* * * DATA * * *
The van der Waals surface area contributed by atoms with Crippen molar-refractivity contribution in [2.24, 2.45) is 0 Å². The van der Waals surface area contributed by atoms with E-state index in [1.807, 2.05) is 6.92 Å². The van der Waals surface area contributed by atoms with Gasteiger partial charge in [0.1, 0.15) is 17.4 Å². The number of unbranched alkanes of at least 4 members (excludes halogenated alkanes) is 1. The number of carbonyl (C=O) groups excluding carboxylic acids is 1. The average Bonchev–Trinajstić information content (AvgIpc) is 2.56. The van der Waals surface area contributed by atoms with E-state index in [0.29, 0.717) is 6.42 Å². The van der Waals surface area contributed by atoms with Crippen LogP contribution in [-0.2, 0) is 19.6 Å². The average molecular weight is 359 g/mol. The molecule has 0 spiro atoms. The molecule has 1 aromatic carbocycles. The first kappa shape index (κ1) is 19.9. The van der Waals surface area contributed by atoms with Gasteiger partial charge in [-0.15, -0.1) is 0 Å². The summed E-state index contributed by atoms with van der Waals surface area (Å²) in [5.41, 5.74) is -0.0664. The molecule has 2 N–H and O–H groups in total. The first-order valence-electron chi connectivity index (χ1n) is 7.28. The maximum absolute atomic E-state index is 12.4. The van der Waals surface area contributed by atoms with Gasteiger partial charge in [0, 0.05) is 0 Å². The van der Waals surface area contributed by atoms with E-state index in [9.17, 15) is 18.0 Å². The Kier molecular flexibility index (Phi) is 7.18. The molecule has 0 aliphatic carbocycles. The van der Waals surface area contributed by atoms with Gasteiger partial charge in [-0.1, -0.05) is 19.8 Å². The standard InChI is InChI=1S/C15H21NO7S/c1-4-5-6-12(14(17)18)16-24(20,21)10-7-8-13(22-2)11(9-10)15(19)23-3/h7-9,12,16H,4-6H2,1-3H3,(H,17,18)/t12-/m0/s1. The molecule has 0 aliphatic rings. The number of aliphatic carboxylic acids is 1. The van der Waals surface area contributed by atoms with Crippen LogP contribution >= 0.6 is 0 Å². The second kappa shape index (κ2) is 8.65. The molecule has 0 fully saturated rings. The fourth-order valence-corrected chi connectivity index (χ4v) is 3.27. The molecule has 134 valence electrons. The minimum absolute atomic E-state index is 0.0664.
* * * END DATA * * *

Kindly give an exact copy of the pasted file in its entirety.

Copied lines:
The van der Waals surface area contributed by atoms with Crippen molar-refractivity contribution in [2.24, 2.45) is 0 Å². The van der Waals surface area contributed by atoms with E-state index in [1.807, 2.05) is 6.92 Å². The van der Waals surface area contributed by atoms with Gasteiger partial charge in [0.1, 0.15) is 17.4 Å². The number of unbranched alkanes of at least 4 members (excludes halogenated alkanes) is 1. The number of carbonyl (C=O) groups excluding carboxylic acids is 1. The average Bonchev–Trinajstić information content (AvgIpc) is 2.56. The van der Waals surface area contributed by atoms with E-state index in [0.29, 0.717) is 6.42 Å². The van der Waals surface area contributed by atoms with Crippen LogP contribution in [-0.2, 0) is 19.6 Å². The average molecular weight is 359 g/mol. The molecule has 0 spiro atoms. The molecule has 1 aromatic carbocycles. The first kappa shape index (κ1) is 19.9. The van der Waals surface area contributed by atoms with Gasteiger partial charge in [-0.15, -0.1) is 0 Å². The summed E-state index contributed by atoms with van der Waals surface area (Å²) in [5.41, 5.74) is -0.0664. The molecule has 2 N–H and O–H groups in total. The first-order valence-electron chi connectivity index (χ1n) is 7.28. The maximum absolute atomic E-state index is 12.4. The van der Waals surface area contributed by atoms with Gasteiger partial charge in [0, 0.05) is 0 Å². The van der Waals surface area contributed by atoms with E-state index in [9.17, 15) is 18.0 Å². The Kier molecular flexibility index (Phi) is 7.18. The molecule has 0 aliphatic carbocycles. The van der Waals surface area contributed by atoms with Gasteiger partial charge in [-0.1, -0.05) is 19.8 Å². The standard InChI is InChI=1S/C15H21NO7S/c1-4-5-6-12(14(17)18)16-24(20,21)10-7-8-13(22-2)11(9-10)15(19)23-3/h7-9,12,16H,4-6H2,1-3H3,(H,17,18)/t12-/m0/s1. The molecule has 0 aliphatic rings. The number of aliphatic carboxylic acids is 1. The van der Waals surface area contributed by atoms with Crippen LogP contribution >= 0.6 is 0 Å². The second kappa shape index (κ2) is 8.65. The molecule has 0 fully saturated rings. The fourth-order valence-corrected chi connectivity index (χ4v) is 3.27. The molecule has 134 valence electrons. The minimum absolute atomic E-state index is 0.0664.